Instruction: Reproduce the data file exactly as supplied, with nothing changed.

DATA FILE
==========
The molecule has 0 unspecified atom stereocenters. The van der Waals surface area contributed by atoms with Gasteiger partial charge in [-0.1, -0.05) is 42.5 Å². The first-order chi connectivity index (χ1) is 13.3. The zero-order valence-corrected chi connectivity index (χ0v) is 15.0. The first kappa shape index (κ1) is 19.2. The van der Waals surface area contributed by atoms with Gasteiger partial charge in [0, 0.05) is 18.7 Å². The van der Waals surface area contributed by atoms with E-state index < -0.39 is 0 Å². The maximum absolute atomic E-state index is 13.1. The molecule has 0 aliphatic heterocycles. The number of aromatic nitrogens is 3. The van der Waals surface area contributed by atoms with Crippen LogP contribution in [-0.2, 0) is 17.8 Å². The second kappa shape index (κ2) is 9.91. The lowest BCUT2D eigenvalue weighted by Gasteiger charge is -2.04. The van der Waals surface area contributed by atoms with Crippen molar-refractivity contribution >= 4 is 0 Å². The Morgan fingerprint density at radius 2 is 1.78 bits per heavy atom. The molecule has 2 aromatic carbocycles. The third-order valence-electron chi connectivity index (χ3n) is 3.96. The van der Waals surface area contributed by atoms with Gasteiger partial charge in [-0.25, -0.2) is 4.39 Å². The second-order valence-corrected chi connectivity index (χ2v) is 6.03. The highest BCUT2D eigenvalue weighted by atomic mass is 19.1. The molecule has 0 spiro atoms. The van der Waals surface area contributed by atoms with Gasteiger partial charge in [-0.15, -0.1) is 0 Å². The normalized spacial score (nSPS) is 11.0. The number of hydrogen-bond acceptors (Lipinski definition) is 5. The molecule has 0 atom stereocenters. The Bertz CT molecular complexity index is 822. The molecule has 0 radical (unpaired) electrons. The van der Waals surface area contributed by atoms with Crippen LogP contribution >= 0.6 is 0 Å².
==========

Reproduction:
The molecule has 0 unspecified atom stereocenters. The van der Waals surface area contributed by atoms with Gasteiger partial charge in [-0.1, -0.05) is 42.5 Å². The first-order chi connectivity index (χ1) is 13.3. The zero-order valence-corrected chi connectivity index (χ0v) is 15.0. The first kappa shape index (κ1) is 19.2. The van der Waals surface area contributed by atoms with Gasteiger partial charge in [0, 0.05) is 18.7 Å². The van der Waals surface area contributed by atoms with E-state index < -0.39 is 0 Å². The maximum absolute atomic E-state index is 13.1. The molecule has 0 aliphatic heterocycles. The number of aromatic nitrogens is 3. The van der Waals surface area contributed by atoms with Crippen LogP contribution in [-0.2, 0) is 17.8 Å². The second kappa shape index (κ2) is 9.91. The lowest BCUT2D eigenvalue weighted by Gasteiger charge is -2.04. The van der Waals surface area contributed by atoms with Crippen molar-refractivity contribution >= 4 is 0 Å². The Morgan fingerprint density at radius 2 is 1.78 bits per heavy atom. The molecule has 2 aromatic carbocycles. The third-order valence-electron chi connectivity index (χ3n) is 3.96. The van der Waals surface area contributed by atoms with Gasteiger partial charge in [-0.25, -0.2) is 4.39 Å². The second-order valence-corrected chi connectivity index (χ2v) is 6.03. The highest BCUT2D eigenvalue weighted by atomic mass is 19.1. The molecule has 0 spiro atoms. The van der Waals surface area contributed by atoms with Gasteiger partial charge in [-0.15, -0.1) is 0 Å². The normalized spacial score (nSPS) is 11.0. The number of hydrogen-bond acceptors (Lipinski definition) is 5. The molecule has 0 atom stereocenters. The Bertz CT molecular complexity index is 822. The molecule has 0 radical (unpaired) electrons. The van der Waals surface area contributed by atoms with Crippen LogP contribution >= 0.6 is 0 Å².